Small financial business owners might think they’re less susceptible to cyberattacks than larger corporations. But the truth is, that isn’t the truth.
For financial professionals, going online without the proper safeguards to protect your personal, business, and financial information is like going to the bank and giving your wallet to a stranger.
It’s just not a good idea.
With more transactions handled online each day, it’s important to stay vigilant and protect your account information. Cybercriminals everywhere seek to steal your sensitive information for their financial gain.
With that in mind, here are ten actionable tips to keep your online business activities safe and secure.
1. Consider Two-Factor Authentication
By now, you probably know to have unique passwords for different sites, and to stay away from “easy guess” passwords. These include your birthday, spouse’s name, mailing address—you get the idea.
So, naturally, let’s take it to the next step: two-factor authentication (2FA).
2FA is usually generated by a text message or a special smartphone app such as Google Authenticator, Authy, or LastPass Authenticator. Once you download an authenticator app, simply link your accounts. The app constantly displays a rotating set of codes that you can use whenever needed. It’s a reliable way of verifying that it’s actually you logging into your account.
2. Check Your Links & URLs
Always check the URL of the site you’re browsing. If it starts with “http://” and not “https://” that means it’s not a secure site. You could be opening yourself up to fraudulent activity.
Be sure to hover over links—especially in emails—to make sure they aren’t “cloned” or “dummy” websites. These links seem to stem from a legitimate website, but a character or two don’t match the correct web address. Here are two examples of a real website and a fraudulent version.
- Real website: https://www.google.com
- Fake website: http://www.go0g1e.com
- Real website: https://www.bankofamerica.com
- Fake website: http://www1.bankamerica.com
3. Run a Clean Machine
Always keep your devices up to date on the latest software. Many of us refuse to update software for days or even weeks. But with each click of the “Remind Me Later” button, hackers gain more time to access your device. These updates include, but aren’t limited to:
- Operating systems
- Security and anti-virus software
- Web browsers
4. Use Secure Networks
Does the allure of free Wi-Fi tempt you? It sure seems like a nice perk. But these often-unsecured networks found at coffee shops, fast food joints, and airport terminals can be a cybercriminal’s paradise.
An experienced hacker can gain your sensitive information such as your banking credentials over these unsecured networks. Unless you can opt-in to a secure network, you’re better off using your mobile data.
5. Check Accounts Regularly
Do you still check your credit card statements on a paper bill sent out? There’s a good chance you don’t. The mobile financial tools we’ve grown accustomed to are great on the run, but they also make us lazy in checking our day-to-day account activity.
Check your account activity on a weekly—if not daily—basis. Set auto-notifications in your financial apps to monitor your banking and credit card activity in real-time. These steps give you the ability to spot a fraudulent charge right away.
6. Use Reputable Mobile Apps
There are many financial apps that help with saving, budgeting, billing, and more. But before you install, be sure to check their security protocols. Any reputable banking or financial app should have their security information readily available to read.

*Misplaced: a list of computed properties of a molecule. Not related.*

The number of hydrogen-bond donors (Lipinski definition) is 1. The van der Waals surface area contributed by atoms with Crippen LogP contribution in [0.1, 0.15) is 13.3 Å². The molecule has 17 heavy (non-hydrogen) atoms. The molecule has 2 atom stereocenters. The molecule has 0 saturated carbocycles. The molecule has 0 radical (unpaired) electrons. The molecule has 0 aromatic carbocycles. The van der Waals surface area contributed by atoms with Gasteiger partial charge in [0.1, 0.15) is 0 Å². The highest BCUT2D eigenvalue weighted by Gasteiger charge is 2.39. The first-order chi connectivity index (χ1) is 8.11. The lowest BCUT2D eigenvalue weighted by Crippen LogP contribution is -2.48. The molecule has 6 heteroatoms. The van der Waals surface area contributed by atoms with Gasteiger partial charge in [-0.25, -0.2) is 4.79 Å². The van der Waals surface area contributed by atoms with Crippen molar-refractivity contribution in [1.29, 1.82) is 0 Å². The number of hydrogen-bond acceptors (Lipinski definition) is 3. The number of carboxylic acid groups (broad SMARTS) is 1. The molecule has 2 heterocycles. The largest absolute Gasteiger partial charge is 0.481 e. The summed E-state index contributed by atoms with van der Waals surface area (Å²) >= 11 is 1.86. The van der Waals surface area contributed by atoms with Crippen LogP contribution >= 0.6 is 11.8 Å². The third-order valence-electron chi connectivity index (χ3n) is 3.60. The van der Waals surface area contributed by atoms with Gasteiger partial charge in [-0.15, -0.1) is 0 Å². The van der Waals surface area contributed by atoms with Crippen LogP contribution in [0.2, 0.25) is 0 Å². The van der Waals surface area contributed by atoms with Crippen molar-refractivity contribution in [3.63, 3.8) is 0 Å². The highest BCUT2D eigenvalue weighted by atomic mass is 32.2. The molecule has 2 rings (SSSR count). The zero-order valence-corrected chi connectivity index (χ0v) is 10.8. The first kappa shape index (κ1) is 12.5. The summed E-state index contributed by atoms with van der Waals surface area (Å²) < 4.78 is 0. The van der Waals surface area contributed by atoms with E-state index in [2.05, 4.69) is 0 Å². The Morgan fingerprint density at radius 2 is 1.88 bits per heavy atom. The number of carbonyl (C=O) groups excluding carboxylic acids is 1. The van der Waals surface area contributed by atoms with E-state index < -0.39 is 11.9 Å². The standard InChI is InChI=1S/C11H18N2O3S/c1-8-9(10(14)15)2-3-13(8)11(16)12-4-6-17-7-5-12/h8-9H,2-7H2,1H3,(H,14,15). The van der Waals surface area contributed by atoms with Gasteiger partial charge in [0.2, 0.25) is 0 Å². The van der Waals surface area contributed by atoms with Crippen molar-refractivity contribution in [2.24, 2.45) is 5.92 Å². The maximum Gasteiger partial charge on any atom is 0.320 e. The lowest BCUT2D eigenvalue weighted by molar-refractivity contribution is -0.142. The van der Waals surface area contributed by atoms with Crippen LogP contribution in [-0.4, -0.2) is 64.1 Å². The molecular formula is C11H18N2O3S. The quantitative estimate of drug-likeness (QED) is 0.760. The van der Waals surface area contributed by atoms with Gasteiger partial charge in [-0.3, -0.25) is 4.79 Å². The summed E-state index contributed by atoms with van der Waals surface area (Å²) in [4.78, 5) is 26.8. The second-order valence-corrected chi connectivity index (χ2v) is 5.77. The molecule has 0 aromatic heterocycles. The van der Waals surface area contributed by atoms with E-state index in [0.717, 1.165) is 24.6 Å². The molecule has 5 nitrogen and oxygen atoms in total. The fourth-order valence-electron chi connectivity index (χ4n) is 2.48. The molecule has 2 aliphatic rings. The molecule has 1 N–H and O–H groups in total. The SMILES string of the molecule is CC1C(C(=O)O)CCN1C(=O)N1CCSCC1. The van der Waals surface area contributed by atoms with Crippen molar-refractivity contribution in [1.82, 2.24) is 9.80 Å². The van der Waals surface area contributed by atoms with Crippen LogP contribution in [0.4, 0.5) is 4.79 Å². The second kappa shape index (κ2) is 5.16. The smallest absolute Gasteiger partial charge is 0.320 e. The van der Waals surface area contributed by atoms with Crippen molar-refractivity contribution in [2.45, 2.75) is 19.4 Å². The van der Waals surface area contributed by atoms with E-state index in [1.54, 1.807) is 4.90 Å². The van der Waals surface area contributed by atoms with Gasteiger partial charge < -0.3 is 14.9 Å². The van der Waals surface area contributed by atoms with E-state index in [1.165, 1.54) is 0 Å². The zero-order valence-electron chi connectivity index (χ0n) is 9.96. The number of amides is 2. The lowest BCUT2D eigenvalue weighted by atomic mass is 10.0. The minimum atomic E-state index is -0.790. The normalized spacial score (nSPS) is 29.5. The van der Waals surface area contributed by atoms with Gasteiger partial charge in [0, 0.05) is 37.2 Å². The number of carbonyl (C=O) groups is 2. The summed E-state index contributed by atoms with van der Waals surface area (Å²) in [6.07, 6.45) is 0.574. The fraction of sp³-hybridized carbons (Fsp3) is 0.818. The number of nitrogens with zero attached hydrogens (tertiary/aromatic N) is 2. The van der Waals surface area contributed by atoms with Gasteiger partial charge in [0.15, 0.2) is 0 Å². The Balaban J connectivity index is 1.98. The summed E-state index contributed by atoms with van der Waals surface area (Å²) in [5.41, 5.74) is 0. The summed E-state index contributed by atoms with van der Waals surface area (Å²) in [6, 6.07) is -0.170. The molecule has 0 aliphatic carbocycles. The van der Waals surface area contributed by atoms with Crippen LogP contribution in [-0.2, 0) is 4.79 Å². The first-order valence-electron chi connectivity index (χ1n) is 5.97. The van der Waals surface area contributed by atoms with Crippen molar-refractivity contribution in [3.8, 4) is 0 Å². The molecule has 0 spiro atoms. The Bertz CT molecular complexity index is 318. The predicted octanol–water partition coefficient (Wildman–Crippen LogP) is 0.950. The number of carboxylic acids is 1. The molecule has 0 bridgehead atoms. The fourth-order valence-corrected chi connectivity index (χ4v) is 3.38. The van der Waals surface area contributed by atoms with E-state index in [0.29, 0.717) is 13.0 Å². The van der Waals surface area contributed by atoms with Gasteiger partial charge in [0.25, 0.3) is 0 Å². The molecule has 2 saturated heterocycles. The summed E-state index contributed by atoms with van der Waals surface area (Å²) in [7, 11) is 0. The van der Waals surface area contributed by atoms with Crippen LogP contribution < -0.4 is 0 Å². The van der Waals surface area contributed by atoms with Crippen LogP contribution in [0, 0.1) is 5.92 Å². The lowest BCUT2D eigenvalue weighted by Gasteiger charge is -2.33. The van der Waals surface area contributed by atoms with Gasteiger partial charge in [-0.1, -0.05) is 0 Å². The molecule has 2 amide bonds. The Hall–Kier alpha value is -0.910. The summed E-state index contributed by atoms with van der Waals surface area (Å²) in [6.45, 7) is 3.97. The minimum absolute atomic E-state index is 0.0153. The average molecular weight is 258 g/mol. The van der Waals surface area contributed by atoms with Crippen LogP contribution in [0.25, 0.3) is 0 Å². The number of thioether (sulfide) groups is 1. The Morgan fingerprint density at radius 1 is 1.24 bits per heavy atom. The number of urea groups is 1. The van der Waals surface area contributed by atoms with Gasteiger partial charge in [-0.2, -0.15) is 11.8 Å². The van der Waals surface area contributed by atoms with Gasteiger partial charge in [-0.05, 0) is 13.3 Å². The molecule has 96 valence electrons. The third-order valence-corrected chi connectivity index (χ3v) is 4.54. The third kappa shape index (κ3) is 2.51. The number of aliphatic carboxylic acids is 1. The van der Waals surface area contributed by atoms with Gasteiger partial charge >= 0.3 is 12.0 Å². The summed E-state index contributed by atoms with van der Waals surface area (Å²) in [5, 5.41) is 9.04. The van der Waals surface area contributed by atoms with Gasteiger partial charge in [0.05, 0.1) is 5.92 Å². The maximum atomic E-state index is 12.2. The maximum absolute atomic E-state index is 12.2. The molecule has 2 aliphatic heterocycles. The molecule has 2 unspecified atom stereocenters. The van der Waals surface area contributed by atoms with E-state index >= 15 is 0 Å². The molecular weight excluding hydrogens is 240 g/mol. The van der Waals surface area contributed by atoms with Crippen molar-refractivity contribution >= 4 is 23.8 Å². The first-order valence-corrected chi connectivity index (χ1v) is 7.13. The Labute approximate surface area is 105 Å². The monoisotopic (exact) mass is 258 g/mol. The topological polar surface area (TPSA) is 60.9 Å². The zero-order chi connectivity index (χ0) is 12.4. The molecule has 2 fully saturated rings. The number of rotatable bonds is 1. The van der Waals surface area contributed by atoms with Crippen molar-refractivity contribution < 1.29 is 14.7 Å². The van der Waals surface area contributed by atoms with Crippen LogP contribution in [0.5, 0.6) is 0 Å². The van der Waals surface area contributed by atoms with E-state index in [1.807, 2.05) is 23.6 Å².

Be sure to read the reviews, too. If users are reporting security problems, you shouldn’t download it.
7. Reduce Your Spam
We get so many emails in our inbox. And some will be illegitimate regardless of how professional they look at first glance. These are called “phishing” attempts.
To reduce your chances of receiving these fraudulent emails, simply don’t respond to them. When you reply to a message, you show the sender that your email address is indeed active. This inevitably leads to more spam and phishing attempts.
8. In Doubt? Don’t Click.
If you get messages in your email inbox or on social media sites that look suspicious or are from someone you don’t know, permanently delete them.
A popular scam is for someone to message you saying they have an “important business document” for you to sign. Without second-guessing, you could click the link to be directed to the document. Unfortunately, at this point, your data may already be compromised.
It’s imperative to only click on links in emails from people you personally know. Never provide personal or business information to anyone who requests it online unless it’s a 100% verified source.
9. Password-Protect Your Mobile Device
Perhaps it’s annoying to unlock your device with a password, code, or fingerprint every time you open it. That’s nothing compared to misplacing it and your information winding up in the wrong hands.
Play it safe by protecting your mobile device and all the sensitive information that it holds.
10. Link Accounts to Credit Cards
Don’t link your online accounts with your business’s bank account or debit card. Instead, try using your business credit card information. The added layers of protection make a credit card safer to use online. Plus, if a fraudulent charge occurs, your bank account isn’t impacted.
Credit cards also tend to have easier and more efficient dispute systems, so you can report bogus charges easier and get the charge quickly removed.
For today’s financial professional, cybersecurity is no joke. It’s important to prepare yourself to thwart attacks that are detrimental to your business. And frankly, it’s irresponsible with all the client data you store.
Along with the proper cybersecurity software, these tips can keep you and your clients’ information secure.